In what appears to be a first-of-its-kind case, a veteran Minnesota pharmacist went on trial Monday accused of violating the civil rights of a mother of five by refusing to fill her prescription for emergency contraception.
Andrea Anderson, according to a civil lawsuit filed under the Minnesota Human Rights Act, sought the morning-after pill Ella in January 2019 at the only pharmacy in her hometown, McGregor (population 391), after a condom broke during sex.
“She acted quickly because any delay in obtaining emergency contraception increases the risk of pregnancy,” the complaint states.
But George Badeaux, who had been dispensing drugs from the McGregor Thrifty White pharmacy for several decades, refused to fill Anderson’s prescription, claiming it would violate his “beliefs,” according to the complaint.
“Badeaux informed her that there would be another pharmacist working the next day, who might be willing to fill the medication but that he could not guarantee that they would help,” the complaint states.
Badeaux also warned Anderson against trying to get the prescription filled at a Shopko pharmacy in a nearby town and refused to tell her where else she could try, as required by state law, the complaint states.
Another pharmacist at a CVS in the city of Aitkin also blocked Anderson from getting the prescription filled. She wound up traveling 100 miles round trip, “while a massive snowstorm was headed to central Minnesota,” to get the prescription filled at Walgreens in Brainerd, according to the complaint.
Anderson is seeking unspecified damages and wants an injunction requiring Badeaux and the drugstore he works for to follow state law, which prohibits discrimination based on sex, including issues related to pregnancy and childbirth.
The Badeaux trial, which began with jury selection Monday, comes as the once-dormant debate over contraception was rekindled after the Supreme Court overturned Roe v. Wade—and by prominent lawmakers like Sen. Marsha Blackburn, R-Tenn., who openly questioned the constitutionality of birth control.
Last week, the US House passed a bill that would guarantee the right to contraception under federal law.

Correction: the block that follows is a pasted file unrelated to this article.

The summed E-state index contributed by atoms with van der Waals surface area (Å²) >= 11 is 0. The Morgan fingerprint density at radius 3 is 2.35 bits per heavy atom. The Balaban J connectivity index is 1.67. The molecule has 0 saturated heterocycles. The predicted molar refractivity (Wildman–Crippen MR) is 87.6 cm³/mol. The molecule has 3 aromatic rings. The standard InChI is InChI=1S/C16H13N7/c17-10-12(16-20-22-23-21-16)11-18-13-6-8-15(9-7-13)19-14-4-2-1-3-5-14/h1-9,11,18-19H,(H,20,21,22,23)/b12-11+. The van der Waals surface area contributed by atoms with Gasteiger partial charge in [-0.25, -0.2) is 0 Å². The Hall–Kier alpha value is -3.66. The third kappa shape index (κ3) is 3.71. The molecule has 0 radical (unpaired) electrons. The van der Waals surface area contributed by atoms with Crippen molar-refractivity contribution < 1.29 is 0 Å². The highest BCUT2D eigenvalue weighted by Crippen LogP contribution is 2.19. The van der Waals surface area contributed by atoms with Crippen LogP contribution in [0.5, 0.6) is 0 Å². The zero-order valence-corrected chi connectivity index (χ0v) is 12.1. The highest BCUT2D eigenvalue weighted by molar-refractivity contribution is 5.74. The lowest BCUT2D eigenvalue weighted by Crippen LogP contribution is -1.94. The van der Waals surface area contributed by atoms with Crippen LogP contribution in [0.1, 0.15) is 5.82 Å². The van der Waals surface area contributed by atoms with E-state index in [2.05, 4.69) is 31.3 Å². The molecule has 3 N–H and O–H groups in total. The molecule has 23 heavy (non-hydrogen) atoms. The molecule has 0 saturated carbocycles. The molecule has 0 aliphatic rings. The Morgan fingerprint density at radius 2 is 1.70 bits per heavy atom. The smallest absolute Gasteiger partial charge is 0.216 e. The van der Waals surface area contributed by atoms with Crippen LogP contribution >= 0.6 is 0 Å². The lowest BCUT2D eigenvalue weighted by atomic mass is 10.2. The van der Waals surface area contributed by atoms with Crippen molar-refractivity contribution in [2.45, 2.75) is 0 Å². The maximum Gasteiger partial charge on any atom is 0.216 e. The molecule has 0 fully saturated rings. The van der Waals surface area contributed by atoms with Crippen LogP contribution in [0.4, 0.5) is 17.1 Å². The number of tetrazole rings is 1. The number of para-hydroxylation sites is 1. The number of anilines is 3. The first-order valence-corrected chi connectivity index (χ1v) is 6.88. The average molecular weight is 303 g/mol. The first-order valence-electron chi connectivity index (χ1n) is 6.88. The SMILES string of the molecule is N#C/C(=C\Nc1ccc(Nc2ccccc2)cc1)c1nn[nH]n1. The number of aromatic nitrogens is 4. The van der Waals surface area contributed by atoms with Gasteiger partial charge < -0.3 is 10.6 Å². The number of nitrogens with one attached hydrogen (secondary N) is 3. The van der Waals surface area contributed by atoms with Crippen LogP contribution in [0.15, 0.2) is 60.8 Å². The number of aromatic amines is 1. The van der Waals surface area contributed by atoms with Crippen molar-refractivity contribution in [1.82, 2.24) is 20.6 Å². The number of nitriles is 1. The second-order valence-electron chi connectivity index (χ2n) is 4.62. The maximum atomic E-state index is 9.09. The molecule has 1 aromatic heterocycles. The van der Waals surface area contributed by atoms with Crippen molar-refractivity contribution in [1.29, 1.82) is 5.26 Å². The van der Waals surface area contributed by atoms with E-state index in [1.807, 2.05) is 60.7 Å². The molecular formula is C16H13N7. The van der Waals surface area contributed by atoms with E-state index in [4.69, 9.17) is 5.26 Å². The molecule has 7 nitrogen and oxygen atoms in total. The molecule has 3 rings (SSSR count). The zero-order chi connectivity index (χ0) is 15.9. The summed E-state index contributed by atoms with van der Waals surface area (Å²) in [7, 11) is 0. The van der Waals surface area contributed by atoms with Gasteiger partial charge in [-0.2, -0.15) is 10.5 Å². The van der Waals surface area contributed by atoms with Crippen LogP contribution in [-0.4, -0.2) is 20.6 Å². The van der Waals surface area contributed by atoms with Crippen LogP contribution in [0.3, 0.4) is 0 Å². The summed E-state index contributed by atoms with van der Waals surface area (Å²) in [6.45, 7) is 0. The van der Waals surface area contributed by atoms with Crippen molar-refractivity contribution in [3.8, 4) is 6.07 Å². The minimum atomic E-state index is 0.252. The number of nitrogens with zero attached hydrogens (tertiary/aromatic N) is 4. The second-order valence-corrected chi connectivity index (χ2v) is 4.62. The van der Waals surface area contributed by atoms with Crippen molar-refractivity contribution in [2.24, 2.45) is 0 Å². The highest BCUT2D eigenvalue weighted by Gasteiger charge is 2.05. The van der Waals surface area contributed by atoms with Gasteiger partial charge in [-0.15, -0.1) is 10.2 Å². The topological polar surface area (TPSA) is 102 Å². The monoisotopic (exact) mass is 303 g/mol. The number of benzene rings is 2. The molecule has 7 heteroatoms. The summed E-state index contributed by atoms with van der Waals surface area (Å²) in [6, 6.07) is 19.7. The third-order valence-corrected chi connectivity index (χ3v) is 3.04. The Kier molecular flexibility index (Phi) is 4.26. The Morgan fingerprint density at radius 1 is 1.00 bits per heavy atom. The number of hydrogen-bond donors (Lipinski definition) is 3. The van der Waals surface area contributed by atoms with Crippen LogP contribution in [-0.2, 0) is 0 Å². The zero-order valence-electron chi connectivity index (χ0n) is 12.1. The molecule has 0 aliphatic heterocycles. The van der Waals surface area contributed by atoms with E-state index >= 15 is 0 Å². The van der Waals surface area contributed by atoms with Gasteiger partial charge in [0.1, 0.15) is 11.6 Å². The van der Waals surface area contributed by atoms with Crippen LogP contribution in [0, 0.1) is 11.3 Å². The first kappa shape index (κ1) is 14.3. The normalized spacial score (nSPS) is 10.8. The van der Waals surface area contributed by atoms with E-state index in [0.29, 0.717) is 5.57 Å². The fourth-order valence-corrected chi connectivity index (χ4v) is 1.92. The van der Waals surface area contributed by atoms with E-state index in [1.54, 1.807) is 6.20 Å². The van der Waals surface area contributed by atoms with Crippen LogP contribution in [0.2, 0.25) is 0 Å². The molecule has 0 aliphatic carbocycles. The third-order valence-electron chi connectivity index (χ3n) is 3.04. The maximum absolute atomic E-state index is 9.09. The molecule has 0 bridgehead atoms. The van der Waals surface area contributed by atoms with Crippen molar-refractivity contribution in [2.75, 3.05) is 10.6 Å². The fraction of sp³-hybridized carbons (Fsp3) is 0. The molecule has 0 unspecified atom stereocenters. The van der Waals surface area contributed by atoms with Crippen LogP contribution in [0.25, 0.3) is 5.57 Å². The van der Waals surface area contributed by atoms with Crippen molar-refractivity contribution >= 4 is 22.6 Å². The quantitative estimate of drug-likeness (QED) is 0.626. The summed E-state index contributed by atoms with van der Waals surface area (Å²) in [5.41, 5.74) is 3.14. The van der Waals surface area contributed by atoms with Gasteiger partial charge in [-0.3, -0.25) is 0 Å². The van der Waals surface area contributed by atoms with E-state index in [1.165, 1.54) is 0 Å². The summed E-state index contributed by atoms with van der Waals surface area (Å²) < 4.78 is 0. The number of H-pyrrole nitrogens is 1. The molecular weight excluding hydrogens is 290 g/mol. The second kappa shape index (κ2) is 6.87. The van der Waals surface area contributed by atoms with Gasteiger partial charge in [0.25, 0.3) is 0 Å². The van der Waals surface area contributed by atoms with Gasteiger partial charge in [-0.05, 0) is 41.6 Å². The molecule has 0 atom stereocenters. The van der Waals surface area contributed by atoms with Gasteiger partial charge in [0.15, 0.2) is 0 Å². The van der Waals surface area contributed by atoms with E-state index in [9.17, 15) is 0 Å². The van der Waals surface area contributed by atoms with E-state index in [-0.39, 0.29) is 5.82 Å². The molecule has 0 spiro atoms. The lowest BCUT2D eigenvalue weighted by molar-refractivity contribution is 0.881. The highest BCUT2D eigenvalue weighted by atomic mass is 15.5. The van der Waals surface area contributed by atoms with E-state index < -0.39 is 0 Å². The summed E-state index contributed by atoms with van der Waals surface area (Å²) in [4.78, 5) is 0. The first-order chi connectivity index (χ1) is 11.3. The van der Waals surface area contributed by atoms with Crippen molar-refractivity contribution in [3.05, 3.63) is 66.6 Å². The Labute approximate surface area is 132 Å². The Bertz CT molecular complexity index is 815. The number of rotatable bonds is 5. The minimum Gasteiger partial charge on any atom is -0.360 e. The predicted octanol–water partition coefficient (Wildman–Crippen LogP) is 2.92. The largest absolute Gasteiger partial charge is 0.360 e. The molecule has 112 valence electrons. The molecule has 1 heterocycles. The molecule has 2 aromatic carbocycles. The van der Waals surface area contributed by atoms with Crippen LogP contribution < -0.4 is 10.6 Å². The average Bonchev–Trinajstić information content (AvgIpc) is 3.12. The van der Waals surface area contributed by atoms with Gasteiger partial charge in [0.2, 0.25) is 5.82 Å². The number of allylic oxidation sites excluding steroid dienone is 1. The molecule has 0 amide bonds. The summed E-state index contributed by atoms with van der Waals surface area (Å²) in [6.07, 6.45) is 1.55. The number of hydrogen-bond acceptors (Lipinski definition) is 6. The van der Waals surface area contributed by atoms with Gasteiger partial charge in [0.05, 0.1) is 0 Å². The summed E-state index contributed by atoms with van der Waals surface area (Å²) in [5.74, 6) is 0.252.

Anderson is being represented by lawyers from Gender Justice, which is based in St. Paul, Minnesota. Neither her lawyers nor Badeaux’s representatives are commenting on the case.
A spokeswoman for Gender Justice said the Anderson case appears to be the first in the country brought to trial by a woman who was refused contraception.
Originally, Anderson’s lawsuit included CVS as a defendant.
In court papers, Anderson said that after she was rebuffed by Badeaux, she called the CVS in Aitkin, where a female technician told her she couldn’t fill her prescription and falsely told her she wouldn’t be able to get it filled in. Brainerd, either.
Anderson and CVS reached a settlement before the case went to trial, and she received unspecified compensation, court records revealed.
NBC News asked CVS for the details of the settlement and to see whether the technician faced any discipline, but it hasn’t heard back from the pharmaceutical giant.
After Anderson got her prescription filled, she called the Thrifty White pharmacy and complained about how Badeaux treated her to owner Matt Hutera, court papers show.
Badeaux has refused to fill prescriptions for contraceptives at least three other times because he believes they cause abortions, the papers show. He said he objected to dispensing Ella, saying it could possibly prevent a fertilized egg from implanting in the uterus.
“It is similar to removing all care from a newborn child by throwing it out the backdoor into the woods,” he said in a court filing.
But Ella doesn’t induce abortions. It is a prescription drug that prevents a woman from becoming pregnant in the first place when it is taken within five days of unprotected sex, according to the manufacturer.
“If an individual is already pregnant, meaning that fertilized egg has implanted in their uterus, emergency contraception ‘Will not stop or harm the pregnancy,’” Anderson’s lawyers said in their complaint.
Aitkin County District Judge David Hermerding has already ruled that Badeaux can’t raise federal constitutional issues such as freedom of religion at the trial, although he will be allowed to explain his beliefs to the jury.
“The issue for the jury is not defendant’s constitutional rights,” the judge wrote. “It is whether he deliberately misled, obfuscated and blocked Ms. Anderson’s path to obtaining Ella.”